Evaluation of right ventricular strain in two separate cohorts with precapillary pulmonary hypertension


Evaluation for right ventricular (RV) dysfunction is an important part of risk assessment in care of patients with pulmonary hypertension (PH) as it is associated with morbidity and mortality. Echocardiography provides a widely available and acceptable method to assess RV function. RV global longitudinal strain (RVGLS), a measure of longitudinal shortening of RV deep muscle fibers obtained by two-dimensional echocardiography, was previously shown to predict short-term mortality in patients with PH. The purpose of the current study was to assess the performance of RVGLS in predicting 1-year outcomes in PH. We retrospectively identified 83 subjects with precapillary PH and then enrolled 50 consecutive prevalent pulmonary arterial hypertension (PAH) subjects into a prospective validation cohort. Death as well as combined morbidity and mortality events at 1 year were assessed as outcomes. In the retrospective cohort, 84% of patients had PAH and the overall 1-year mortality rate was 16%. Less negative RVGLS was marginally better than tricuspid annular plane systolic excursion (TAPSE) as a predictor for death. However, in the prospective cohort, 1-year mortality was only 2%, and RVGLS was not predictive of death or a combined morbidity and mortality outcome. This study supports that RV strain and TAPSE have similar 1-year outcome predictions but highlights that low TAPSE or less negative RV strain measures are often false-positive in a cohort with low baseline mortality risk. While RV failure is considered the final common pathway for disease progression in PAH, echocardiographic measures of RV function may be less informative of risk in serial follow-up of treated PAH patients.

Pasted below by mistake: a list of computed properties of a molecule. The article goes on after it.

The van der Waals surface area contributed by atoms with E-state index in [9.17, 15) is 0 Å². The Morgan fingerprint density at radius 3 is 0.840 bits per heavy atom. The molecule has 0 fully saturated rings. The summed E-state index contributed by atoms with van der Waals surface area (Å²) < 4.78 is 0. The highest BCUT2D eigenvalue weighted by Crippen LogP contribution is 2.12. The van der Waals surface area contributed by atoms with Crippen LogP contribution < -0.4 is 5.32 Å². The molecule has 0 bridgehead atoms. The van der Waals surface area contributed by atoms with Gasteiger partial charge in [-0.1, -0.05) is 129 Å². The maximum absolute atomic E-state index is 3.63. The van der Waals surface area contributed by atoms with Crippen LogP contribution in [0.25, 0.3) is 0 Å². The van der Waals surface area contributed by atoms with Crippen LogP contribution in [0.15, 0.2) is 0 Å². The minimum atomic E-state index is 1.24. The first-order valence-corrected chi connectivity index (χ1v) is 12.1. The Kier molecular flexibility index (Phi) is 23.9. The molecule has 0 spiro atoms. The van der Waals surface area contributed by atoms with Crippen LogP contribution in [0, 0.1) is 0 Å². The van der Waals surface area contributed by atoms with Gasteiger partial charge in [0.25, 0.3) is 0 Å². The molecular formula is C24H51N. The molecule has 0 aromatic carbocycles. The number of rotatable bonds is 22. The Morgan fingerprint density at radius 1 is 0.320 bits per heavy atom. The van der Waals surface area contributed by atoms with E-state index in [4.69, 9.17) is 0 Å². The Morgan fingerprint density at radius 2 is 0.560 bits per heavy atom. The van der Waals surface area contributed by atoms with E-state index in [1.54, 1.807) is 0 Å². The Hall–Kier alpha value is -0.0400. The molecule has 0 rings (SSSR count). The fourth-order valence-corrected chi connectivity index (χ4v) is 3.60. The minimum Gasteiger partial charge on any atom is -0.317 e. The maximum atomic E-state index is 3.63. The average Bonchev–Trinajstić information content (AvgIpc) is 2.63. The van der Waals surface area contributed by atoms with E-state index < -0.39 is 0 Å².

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Pulmonary Circulation Vol 13: No 1 cover image

January 2023

Pulmonary Circulation Vol 13: No 1

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